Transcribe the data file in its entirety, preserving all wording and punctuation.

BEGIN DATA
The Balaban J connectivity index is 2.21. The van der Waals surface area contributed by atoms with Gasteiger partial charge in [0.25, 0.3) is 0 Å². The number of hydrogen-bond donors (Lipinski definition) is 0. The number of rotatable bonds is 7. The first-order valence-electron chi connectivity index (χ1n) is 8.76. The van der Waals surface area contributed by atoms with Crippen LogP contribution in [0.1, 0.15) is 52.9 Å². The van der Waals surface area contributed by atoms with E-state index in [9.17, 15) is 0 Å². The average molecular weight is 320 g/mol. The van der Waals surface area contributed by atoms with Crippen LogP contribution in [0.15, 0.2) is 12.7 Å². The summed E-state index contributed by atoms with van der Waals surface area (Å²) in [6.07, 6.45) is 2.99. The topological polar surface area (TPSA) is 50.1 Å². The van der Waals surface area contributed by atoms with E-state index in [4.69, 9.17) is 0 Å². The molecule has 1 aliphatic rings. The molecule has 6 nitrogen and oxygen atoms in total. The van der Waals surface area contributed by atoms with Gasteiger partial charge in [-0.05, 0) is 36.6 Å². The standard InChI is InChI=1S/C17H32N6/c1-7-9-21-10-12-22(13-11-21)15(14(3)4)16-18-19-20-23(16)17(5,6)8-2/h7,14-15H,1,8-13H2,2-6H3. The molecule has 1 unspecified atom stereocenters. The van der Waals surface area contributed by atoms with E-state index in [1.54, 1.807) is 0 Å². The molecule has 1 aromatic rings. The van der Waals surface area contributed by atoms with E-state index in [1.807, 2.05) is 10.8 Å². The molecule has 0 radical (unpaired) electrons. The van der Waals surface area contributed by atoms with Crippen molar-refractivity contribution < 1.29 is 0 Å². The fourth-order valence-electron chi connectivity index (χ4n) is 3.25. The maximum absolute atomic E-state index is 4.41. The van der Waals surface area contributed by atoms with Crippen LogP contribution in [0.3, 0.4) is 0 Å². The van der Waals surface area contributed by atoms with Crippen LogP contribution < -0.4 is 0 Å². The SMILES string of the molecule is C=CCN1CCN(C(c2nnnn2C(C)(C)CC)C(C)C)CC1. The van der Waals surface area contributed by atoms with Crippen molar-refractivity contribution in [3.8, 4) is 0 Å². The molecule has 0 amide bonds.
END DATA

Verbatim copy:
The Balaban J connectivity index is 2.21. The van der Waals surface area contributed by atoms with Gasteiger partial charge in [0.25, 0.3) is 0 Å². The number of hydrogen-bond donors (Lipinski definition) is 0. The number of rotatable bonds is 7. The first-order valence-electron chi connectivity index (χ1n) is 8.76. The van der Waals surface area contributed by atoms with Crippen LogP contribution in [0.1, 0.15) is 52.9 Å². The van der Waals surface area contributed by atoms with E-state index in [9.17, 15) is 0 Å². The average molecular weight is 320 g/mol. The van der Waals surface area contributed by atoms with Crippen LogP contribution in [0.15, 0.2) is 12.7 Å². The summed E-state index contributed by atoms with van der Waals surface area (Å²) in [6.07, 6.45) is 2.99. The topological polar surface area (TPSA) is 50.1 Å². The van der Waals surface area contributed by atoms with E-state index in [4.69, 9.17) is 0 Å². The molecule has 1 aliphatic rings. The molecule has 6 nitrogen and oxygen atoms in total. The van der Waals surface area contributed by atoms with Gasteiger partial charge in [-0.05, 0) is 36.6 Å². The standard InChI is InChI=1S/C17H32N6/c1-7-9-21-10-12-22(13-11-21)15(14(3)4)16-18-19-20-23(16)17(5,6)8-2/h7,14-15H,1,8-13H2,2-6H3. The molecule has 1 unspecified atom stereocenters. The van der Waals surface area contributed by atoms with E-state index in [1.54, 1.807) is 0 Å². The molecule has 1 aromatic rings. The van der Waals surface area contributed by atoms with E-state index in [1.807, 2.05) is 10.8 Å². The molecule has 0 radical (unpaired) electrons. The van der Waals surface area contributed by atoms with Crippen molar-refractivity contribution < 1.29 is 0 Å². The fourth-order valence-electron chi connectivity index (χ4n) is 3.25. The maximum absolute atomic E-state index is 4.41. The van der Waals surface area contributed by atoms with Crippen LogP contribution in [0.3, 0.4) is 0 Å². The van der Waals surface area contributed by atoms with Crippen LogP contribution < -0.4 is 0 Å². The SMILES string of the molecule is C=CCN1CCN(C(c2nnnn2C(C)(C)CC)C(C)C)CC1. The van der Waals surface area contributed by atoms with Crippen molar-refractivity contribution in [3.8, 4) is 0 Å². The molecule has 0 amide bonds.